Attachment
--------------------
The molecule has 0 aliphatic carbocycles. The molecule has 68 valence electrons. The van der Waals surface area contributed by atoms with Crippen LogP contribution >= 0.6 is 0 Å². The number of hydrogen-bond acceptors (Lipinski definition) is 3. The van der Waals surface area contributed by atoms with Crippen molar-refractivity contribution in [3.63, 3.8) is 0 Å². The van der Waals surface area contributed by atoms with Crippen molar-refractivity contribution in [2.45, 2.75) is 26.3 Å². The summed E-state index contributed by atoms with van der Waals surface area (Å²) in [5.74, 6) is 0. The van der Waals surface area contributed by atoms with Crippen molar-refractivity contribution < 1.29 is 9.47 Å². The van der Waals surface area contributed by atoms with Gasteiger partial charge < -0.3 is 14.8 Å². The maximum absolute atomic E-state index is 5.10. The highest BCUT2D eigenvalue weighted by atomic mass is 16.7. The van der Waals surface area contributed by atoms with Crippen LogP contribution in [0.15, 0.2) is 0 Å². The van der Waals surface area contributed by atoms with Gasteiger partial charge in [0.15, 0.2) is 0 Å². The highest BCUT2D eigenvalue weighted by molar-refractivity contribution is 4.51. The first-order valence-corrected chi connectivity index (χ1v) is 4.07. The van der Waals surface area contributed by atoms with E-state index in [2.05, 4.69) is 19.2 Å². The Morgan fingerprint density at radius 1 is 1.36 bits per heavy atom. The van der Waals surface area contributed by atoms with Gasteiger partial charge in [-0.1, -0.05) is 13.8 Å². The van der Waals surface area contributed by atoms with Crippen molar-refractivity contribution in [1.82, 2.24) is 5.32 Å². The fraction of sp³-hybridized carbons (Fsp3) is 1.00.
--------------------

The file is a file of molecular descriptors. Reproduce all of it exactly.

The molecule has 0 aliphatic carbocycles. The molecule has 68 valence electrons. The van der Waals surface area contributed by atoms with Crippen LogP contribution >= 0.6 is 0 Å². The number of hydrogen-bond acceptors (Lipinski definition) is 3. The van der Waals surface area contributed by atoms with Crippen molar-refractivity contribution in [3.63, 3.8) is 0 Å². The van der Waals surface area contributed by atoms with Crippen molar-refractivity contribution in [2.45, 2.75) is 26.3 Å². The summed E-state index contributed by atoms with van der Waals surface area (Å²) in [5.74, 6) is 0. The van der Waals surface area contributed by atoms with Crippen molar-refractivity contribution < 1.29 is 9.47 Å². The van der Waals surface area contributed by atoms with Gasteiger partial charge < -0.3 is 14.8 Å². The maximum absolute atomic E-state index is 5.10. The highest BCUT2D eigenvalue weighted by atomic mass is 16.7. The van der Waals surface area contributed by atoms with Crippen LogP contribution in [0.15, 0.2) is 0 Å². The van der Waals surface area contributed by atoms with Gasteiger partial charge in [0.15, 0.2) is 0 Å². The highest BCUT2D eigenvalue weighted by molar-refractivity contribution is 4.51. The first-order valence-corrected chi connectivity index (χ1v) is 4.07. The van der Waals surface area contributed by atoms with E-state index in [2.05, 4.69) is 19.2 Å². The Morgan fingerprint density at radius 1 is 1.36 bits per heavy atom. The van der Waals surface area contributed by atoms with Gasteiger partial charge in [-0.1, -0.05) is 13.8 Å². The van der Waals surface area contributed by atoms with Crippen molar-refractivity contribution in [1.82, 2.24) is 5.32 Å². The fraction of sp³-hybridized carbons (Fsp3) is 1.00.